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Buy A Spectral Hue from Bookshop.org3.5 stars

At barely 200 pages, A Spectral Hue is a novel with enough narrative complexity for a book twice its length. Though marketed as supernatural horror, that barely begins to scratch the surface. If you had to attach a single category label to it, perhaps “weird fiction” might be more to the point. There are elements of horror, as well as a kind of magical realist folklore. But for the most part, this is an almost indescribably rich, time-hopping, character-driven saga about surviving with a marginalized identity in a nation and a culture with an ongoing history of violence and oppression, and the use of art as both a means to retain the humanity in that identity, and to reach out across time itself to others who share it. It’s a story all about being “the other,” and how the psychic scars of that can resonate down generations.

Xavier Wentworth is a young art student who travels from the comfort of his Washington, DC home to the remote town of Shimmer, an entirely African-American community in the marshlands of rural Maryland. He’s researching a couple of outsider artists from the area, the quiltmaker Hazel Whitby and the painter Shadrach Grayson. Theirs is the sort of work that gets dismissed by the academic world as typical untrained folk art. But Xavier has always been driven to know more, ever since his first time seeing one of Hazel’s trompe l’oeil quilts when he was 12. It exerted a powerful hypnotic hold over him, the otherworldy pink and violet colors of its wild embroidery appearing to leap to life straight off the fabric, opening a portal to a marshy realm of strange lights.

Once in Shimmer, we meet other viewpoint characters. Iris is the elderly AirBnB host who offers Xavier a room. Since her youth, Iris has seen ghostly figures she calls caspers, human silhouettes filled with strange colors and patterns. She shared this knowledge with her partner of many years, Tamar, who herself began creating artistic collages as if the work was obsessing her, before fleeing Shimmer entirely. Lincoln is a drifter, thrown out by his family after getting involved with drugs and a militant LGBT group back home. He now works at a small museum in Shimmer dedicated to the work of Hazel and Shadrach, as well as other artists influenced by them.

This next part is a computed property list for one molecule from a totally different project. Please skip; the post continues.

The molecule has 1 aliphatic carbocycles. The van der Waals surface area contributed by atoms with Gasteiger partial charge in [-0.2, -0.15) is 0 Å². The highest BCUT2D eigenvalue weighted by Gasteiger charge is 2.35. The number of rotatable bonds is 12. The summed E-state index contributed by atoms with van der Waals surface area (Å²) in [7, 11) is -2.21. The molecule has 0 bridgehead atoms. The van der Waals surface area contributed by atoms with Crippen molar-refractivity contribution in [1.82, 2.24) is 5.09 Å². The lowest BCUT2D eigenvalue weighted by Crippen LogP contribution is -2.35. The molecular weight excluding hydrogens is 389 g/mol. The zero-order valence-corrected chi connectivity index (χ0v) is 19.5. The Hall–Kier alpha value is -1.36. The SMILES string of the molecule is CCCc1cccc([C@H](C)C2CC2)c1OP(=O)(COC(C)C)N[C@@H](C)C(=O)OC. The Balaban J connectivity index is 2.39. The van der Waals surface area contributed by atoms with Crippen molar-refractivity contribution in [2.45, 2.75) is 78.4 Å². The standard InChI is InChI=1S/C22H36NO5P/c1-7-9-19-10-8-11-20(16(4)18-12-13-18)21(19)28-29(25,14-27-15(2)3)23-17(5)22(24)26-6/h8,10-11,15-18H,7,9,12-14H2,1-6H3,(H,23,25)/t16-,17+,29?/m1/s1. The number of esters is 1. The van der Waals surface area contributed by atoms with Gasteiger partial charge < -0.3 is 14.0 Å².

Finally, we’re presented with scenes from Hazel Whitby’s life as a slave in the 1840s. Gidney faces this period of American history squarely on, but without resorting to the usual scenes of suffering and sadism. Instead we’re treated to something equally chilling: a real sense of the depersonalization that comes from being actual property, the sense that you’re never safe, that your children can be taken from you and sold to pay off debts as if they were spare furniture. There’s a level of despair in such an existence that’s impossible to conceive. Hazel finds what moments of peace she can, hiding out in the attic and pouring all of her trauma into her quilting.

But even here, she’s not safe and not alone. Hazel is being watched and influenced by a being calling itself Fuschia. This gives the book its most conventional horror hook, as we have some kind of ghostly entity attempting to cross over into the world of the living and using its influence over artists to make that transition. What’s interesting is the way only the black characters, and in particular the queer characters, are able to perceive the visions that come from looking at Hazel’s quilts. Gidney even uses this to humorous effect, as he describes the complete imperviousness of white people to these visions. Probably the book’s funniest line has Xavier describing the very well-meaning white proprietor of the museum as a “paranormal activity retardant.”

But Fuschia’s influence becomes more intense and more sinister. Many of the artists who fall under her spell can’t handle it, it’s all “too much.” Others revere the visions with a religious fervor. Gidney’s sensitivity towards character; his skill at constructing scenes across multiple timelines and putting them together without confusion; his vivid descriptions of the environment and its role in molding the identity and the fates of his characters, all transform this book into a completely absorbing and unsettling experience.

He only falters at the end, which feels much too abrupt. Unresolved narratives aren’t a bad thing, but they take a lot of finesse. And A Spectral Hue feels as if it’s building to a great dramatic crescendo, only to stop short of full satisfaction. Despite this, the book is a little work of art all its own, reaching down through decades and decades of history to find the voices of those whom history casts aside, who just don’t want to be forgotten.